Published 30 November 2021
The flaring of gas and consequent carbon dioxide emissions from oil and gas installations is a significant environmental problem in many countries and a key contributor to global warming and climate change. The process consumes useful natural resources and produces harmful waste that negatively impacts the environment and the economy. Although loosely prohibited in many countries, the global industry continues to flare a substantial amount of associated gas during exploration and production activities. Current data on global gas flaring indicates that gas flaring occurs in most oil and gas producing countries, including the United Kingdom and Nigeria. Nigeria is regarded as the seventh-largest gas flaring nation in the world, and gas flaring seems to be a major problem, despite having relevant laws in place. The oil and gas industry in the UK has managed to reduce flaring and venting significantly, with the independent regulator, in collaboration with environmental agencies, adopting a much more rigorous approach to hold the industry to account for their commitment to halving their production emissions by 2030 as a pivotal part of the government's target for net-zero emissions by 2050.
Comparing the regulatory efforts in these two countries forms the crux of this article. While the UK's regime is generally regarded as well developed, robust and effective in dealing with flaring, it appears that Nigeria still needs to do much more to tackle the menace of flaring. Consequently, the paper critically reviews the law and policy regimes for the regulation of gas flaring and enhancing gas utilisation in these two countries. It explains how the regulatory regimes emerged including key strengths and weaknesses, and it also discusses the international dimension in terms of the overall UN Climate Change agenda. The paper employs a doctrinal methodology approach involving a review of industry and library-based literature for a critical analysis of the effectiveness of the regulatory regime for gas flaring and venting in the UK and Nigeria. This discussion highlights useful lessons from the UK’s experience, for countries such as Nigeria where enforcement of the existing anti-gas flaring laws and regulations has been weak as there is still a considerable amount of gas that is being flared due to ineffective regulatory practices. Though in recent years data have shown that the county has reduced gas flaring by almost 70%, and in 2021 finally passed the long-awaited controversial Petroleum Industry Bill into law which provides some clarity on gas flaring, nevertheless there is still room for improving the regulatory framework. This paper concludes with a caution that Nigeria's new framework may not likely achieve its goal unless a more professional and independent regulator adopt a transparent, robust and rigorous approach to regulation, with the supporting political will and mindset of all stakeholders, in order to effectively enforce the extant anti-gas flaring regulations.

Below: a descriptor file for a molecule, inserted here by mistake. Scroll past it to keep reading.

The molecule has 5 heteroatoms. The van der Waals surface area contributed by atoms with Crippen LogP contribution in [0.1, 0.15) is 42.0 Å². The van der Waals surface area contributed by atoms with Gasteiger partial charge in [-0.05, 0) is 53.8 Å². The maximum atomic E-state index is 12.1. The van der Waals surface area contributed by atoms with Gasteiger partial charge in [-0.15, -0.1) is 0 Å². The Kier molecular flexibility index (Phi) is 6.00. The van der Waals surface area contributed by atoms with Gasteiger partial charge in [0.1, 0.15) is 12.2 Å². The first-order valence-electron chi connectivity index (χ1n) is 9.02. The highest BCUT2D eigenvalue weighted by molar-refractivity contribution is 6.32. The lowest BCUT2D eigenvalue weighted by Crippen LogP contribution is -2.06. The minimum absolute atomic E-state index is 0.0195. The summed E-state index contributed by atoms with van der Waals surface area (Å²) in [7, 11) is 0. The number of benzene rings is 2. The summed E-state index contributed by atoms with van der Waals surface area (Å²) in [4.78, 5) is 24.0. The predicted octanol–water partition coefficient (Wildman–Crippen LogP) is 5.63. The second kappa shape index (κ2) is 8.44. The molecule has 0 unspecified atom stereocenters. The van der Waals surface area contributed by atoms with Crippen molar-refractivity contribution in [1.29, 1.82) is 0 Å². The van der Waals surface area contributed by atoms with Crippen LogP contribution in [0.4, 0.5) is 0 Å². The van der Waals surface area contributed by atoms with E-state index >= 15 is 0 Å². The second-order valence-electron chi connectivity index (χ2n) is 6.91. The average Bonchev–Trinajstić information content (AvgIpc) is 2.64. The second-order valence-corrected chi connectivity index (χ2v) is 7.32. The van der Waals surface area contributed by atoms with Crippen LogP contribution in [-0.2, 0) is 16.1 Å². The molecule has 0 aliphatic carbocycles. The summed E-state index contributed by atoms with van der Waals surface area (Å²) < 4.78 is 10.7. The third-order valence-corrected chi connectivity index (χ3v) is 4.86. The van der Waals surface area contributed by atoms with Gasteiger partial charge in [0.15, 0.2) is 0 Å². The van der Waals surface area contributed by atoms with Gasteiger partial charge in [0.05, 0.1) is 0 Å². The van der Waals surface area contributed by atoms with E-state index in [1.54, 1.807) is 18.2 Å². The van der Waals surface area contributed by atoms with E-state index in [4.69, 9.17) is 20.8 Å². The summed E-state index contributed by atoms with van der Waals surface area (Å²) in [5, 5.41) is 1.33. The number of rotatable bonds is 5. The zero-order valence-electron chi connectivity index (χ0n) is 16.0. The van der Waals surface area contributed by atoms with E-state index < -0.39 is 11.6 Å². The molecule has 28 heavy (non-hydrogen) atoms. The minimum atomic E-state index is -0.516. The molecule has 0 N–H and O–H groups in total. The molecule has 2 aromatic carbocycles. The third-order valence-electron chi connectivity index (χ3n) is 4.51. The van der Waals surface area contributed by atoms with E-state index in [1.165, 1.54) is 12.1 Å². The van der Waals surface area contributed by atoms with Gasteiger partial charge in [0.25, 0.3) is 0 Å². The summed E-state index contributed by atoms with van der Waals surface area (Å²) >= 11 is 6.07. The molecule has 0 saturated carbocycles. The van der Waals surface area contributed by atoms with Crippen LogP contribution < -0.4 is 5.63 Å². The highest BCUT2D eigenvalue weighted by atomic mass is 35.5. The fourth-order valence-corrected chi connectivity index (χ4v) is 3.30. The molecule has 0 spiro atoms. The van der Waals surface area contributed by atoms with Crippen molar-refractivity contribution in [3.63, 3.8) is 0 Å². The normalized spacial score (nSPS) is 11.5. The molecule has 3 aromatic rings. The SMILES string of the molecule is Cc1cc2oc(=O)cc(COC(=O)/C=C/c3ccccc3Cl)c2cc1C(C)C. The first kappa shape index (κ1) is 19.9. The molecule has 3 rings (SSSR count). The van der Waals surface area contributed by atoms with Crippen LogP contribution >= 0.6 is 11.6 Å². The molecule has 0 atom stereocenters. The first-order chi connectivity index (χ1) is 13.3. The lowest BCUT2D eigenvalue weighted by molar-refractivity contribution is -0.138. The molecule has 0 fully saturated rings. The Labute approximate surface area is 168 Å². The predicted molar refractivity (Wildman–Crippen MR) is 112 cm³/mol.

This paper will be part of the OGEL Special Issue on "Law and Policy for Gas Flaring in a Low-carbon Economy". More information here www.ogel.org/news.asp?key=660